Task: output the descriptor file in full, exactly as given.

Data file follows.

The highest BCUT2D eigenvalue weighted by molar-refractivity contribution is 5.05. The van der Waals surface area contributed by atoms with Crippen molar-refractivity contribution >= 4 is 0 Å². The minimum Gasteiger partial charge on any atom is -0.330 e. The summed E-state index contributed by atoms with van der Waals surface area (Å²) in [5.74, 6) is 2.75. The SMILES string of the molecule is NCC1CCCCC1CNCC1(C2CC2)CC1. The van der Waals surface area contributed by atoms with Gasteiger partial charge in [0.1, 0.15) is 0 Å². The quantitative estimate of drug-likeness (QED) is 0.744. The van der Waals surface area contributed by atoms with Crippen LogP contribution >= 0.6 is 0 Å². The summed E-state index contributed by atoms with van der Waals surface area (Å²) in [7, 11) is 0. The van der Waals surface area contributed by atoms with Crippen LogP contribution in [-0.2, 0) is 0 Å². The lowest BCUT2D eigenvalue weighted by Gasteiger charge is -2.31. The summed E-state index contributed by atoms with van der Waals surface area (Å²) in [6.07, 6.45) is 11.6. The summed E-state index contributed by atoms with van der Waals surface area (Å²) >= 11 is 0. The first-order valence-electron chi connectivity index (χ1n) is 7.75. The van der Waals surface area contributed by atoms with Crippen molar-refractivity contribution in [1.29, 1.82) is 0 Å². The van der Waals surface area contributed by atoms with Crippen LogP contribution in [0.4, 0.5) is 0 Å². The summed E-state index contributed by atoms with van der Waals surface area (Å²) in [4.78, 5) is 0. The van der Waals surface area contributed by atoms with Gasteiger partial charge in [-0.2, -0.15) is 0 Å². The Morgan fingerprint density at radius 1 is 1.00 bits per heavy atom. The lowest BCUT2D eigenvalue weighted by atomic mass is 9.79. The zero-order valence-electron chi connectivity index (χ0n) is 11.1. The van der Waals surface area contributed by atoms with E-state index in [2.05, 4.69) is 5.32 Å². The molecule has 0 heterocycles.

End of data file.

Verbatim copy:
The highest BCUT2D eigenvalue weighted by molar-refractivity contribution is 5.05. The van der Waals surface area contributed by atoms with Crippen molar-refractivity contribution >= 4 is 0 Å². The minimum Gasteiger partial charge on any atom is -0.330 e. The summed E-state index contributed by atoms with van der Waals surface area (Å²) in [5.74, 6) is 2.75. The SMILES string of the molecule is NCC1CCCCC1CNCC1(C2CC2)CC1. The van der Waals surface area contributed by atoms with Gasteiger partial charge in [0.1, 0.15) is 0 Å². The quantitative estimate of drug-likeness (QED) is 0.744. The van der Waals surface area contributed by atoms with Crippen LogP contribution >= 0.6 is 0 Å². The summed E-state index contributed by atoms with van der Waals surface area (Å²) in [7, 11) is 0. The van der Waals surface area contributed by atoms with Crippen LogP contribution in [-0.2, 0) is 0 Å². The lowest BCUT2D eigenvalue weighted by Gasteiger charge is -2.31. The summed E-state index contributed by atoms with van der Waals surface area (Å²) in [6.07, 6.45) is 11.6. The summed E-state index contributed by atoms with van der Waals surface area (Å²) >= 11 is 0. The first-order valence-electron chi connectivity index (χ1n) is 7.75. The van der Waals surface area contributed by atoms with Crippen molar-refractivity contribution in [1.29, 1.82) is 0 Å². The van der Waals surface area contributed by atoms with Crippen LogP contribution in [0.4, 0.5) is 0 Å². The summed E-state index contributed by atoms with van der Waals surface area (Å²) in [4.78, 5) is 0. The van der Waals surface area contributed by atoms with Gasteiger partial charge in [-0.2, -0.15) is 0 Å². The Morgan fingerprint density at radius 1 is 1.00 bits per heavy atom. The lowest BCUT2D eigenvalue weighted by atomic mass is 9.79. The zero-order valence-electron chi connectivity index (χ0n) is 11.1. The van der Waals surface area contributed by atoms with E-state index in [2.05, 4.69) is 5.32 Å². The molecule has 0 heterocycles.